GAINESVILLE, Fla. -- Erik Murphy is no longer just an outside threat.
Murphy tied a career-high with 24 points days after dealing with a migraine headache, and No. 10 Florida beat 22nd-ranked Wisconsin 74-56 on Wednesday night.
The 6-foot-10 power forward made all 10 of his shots, including several in the post and just two from 3-point range, as the short-handed Gators enjoyed a double-digit lead most of the night. He also had seven rebounds.
"That's the one dimension that I told Erik that he needed to add to his game: being able to catch the ball inside against a smaller person and score," coach Billy Donovan said. "Tonight he really did a good job of that."
Murphy became just the fourth player in school history and 18th in Southeastern Conference history to take at least 10 shots in a game and make them all.
"Mr. Versatility is what you should call him," teammate Pat Young said. "He knocked down 3s. He knocked down pull-ups. He was in the post. He was making moves. He was getting offensive rebounds and putting them back up. That was just really cool just seeing him play the way.
"I know he's been able to play like that for a long time. It's just been a matter of time for him to get the opportunity to actually do it, and I'm really proud of him."
Mike Rosario added 15 points, four rebounds and four assists for Florida (2-0), and Kenny Boynton chipped in 10.
Sam Dekker and Jared Berggren had 11 points apiece for Wisconsin (1-1).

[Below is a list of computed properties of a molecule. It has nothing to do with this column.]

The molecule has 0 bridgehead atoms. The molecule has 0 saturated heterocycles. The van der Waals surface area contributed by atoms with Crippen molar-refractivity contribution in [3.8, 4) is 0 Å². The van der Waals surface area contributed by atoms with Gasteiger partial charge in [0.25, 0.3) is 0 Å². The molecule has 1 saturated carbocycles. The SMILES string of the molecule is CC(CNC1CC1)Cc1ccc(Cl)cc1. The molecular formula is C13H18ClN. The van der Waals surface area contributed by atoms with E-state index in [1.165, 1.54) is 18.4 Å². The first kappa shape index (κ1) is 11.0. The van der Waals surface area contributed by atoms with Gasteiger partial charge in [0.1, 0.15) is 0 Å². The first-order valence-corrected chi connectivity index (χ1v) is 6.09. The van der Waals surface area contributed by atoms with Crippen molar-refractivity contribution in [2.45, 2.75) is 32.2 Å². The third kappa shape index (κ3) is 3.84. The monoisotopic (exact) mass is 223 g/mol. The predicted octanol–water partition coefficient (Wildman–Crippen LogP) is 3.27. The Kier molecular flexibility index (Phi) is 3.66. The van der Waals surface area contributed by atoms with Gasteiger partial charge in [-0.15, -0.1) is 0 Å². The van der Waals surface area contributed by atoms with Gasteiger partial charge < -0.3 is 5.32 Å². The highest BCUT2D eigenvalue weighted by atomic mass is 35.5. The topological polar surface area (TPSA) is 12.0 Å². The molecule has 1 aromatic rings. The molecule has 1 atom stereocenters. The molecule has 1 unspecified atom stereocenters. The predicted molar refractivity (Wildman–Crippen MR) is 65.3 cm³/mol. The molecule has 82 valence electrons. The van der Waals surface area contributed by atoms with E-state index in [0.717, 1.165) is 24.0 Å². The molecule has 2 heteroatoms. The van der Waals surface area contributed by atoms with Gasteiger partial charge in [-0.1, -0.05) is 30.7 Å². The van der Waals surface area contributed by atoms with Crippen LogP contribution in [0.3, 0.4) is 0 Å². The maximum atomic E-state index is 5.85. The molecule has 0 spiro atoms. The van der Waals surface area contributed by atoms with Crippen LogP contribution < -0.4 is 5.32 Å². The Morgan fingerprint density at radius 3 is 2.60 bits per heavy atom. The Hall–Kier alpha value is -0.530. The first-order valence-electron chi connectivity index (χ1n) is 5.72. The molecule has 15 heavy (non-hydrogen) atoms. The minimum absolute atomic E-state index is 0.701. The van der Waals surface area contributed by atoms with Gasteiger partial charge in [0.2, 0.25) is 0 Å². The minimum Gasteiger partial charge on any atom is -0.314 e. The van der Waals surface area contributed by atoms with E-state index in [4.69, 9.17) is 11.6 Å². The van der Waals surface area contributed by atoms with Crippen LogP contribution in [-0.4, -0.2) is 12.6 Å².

The Gators, playing without point guard Scottie Wilbekin (suspension) and forward Casey Prather (concussion), essentially won the game with fast starts in both halves. Florida scored the first nine points of the game and the first seven after intermission.
Murphy was involved in both runs. He made a baseline hook that seemed to get him started early. He added a jumper, a putback and a 3-pointer that pushed the lead to 16-6.
The Badgers (1-1), meanwhile, came out flat, missing their first six shots -- including five from behind the arc.
"I don't hang my players out, but the thing that we worked on we did the opposite," Wisconsin coach Bo Ryan said.
That early hole proved too big to overcome against the hot-shooting Gators.
Florida hit 18 of 24 shots (75 percent) in the first 20 minutes and extended the lead to 19 (50-31) early in the second half. Boynton converted the 13th four-point play of his career to open the second half. Murphy followed with a post basket, and then Boyton added a driving layup.
The Badgers never cut the lead below 12 the rest of the way.
"We're not quite ready for that (kind of comeback) yet," Ryan said.
Murphy had been questionable to play. He missed practice earlier this week with a severe headache that caused nausea and sensitivity to light and sound. Not only did he play, he also started. And he didn't miss.
"I felt fine the whole game," said Murphy, who didn't realize he was perfect from the field. "I just tried to take my shots in the offense. I didn't even really realize it. I was just trying to play."
After staying behind for a postgame TV interview, Murphy briefly got the silent treatment from teammates in the locker room before they mobbed him.
"It was great seeing him actually going out there and perform with such great confidence and being unstoppable tonight," Young said.
The only negative for Florida was 20 turnovers. Playing without Wilbekin, Rosario and Boynton shared ball-handling duties, and the Gators turned it over 12 times before the break.
But they had enough offense to make the turnovers negligible.
Freshman Michael Frazier II had eight points and five rebounds for Florida. Fellow forward Will Yeguete finished with nine points and eight boards. Florida dominated the glass, outrebounding Wisconsin 40-21.
"This isn't a surprise to basketball people," Ryan said of the Gators. "They've got different things that can hurt you."
Copyright by STATS LLC and The Associated Press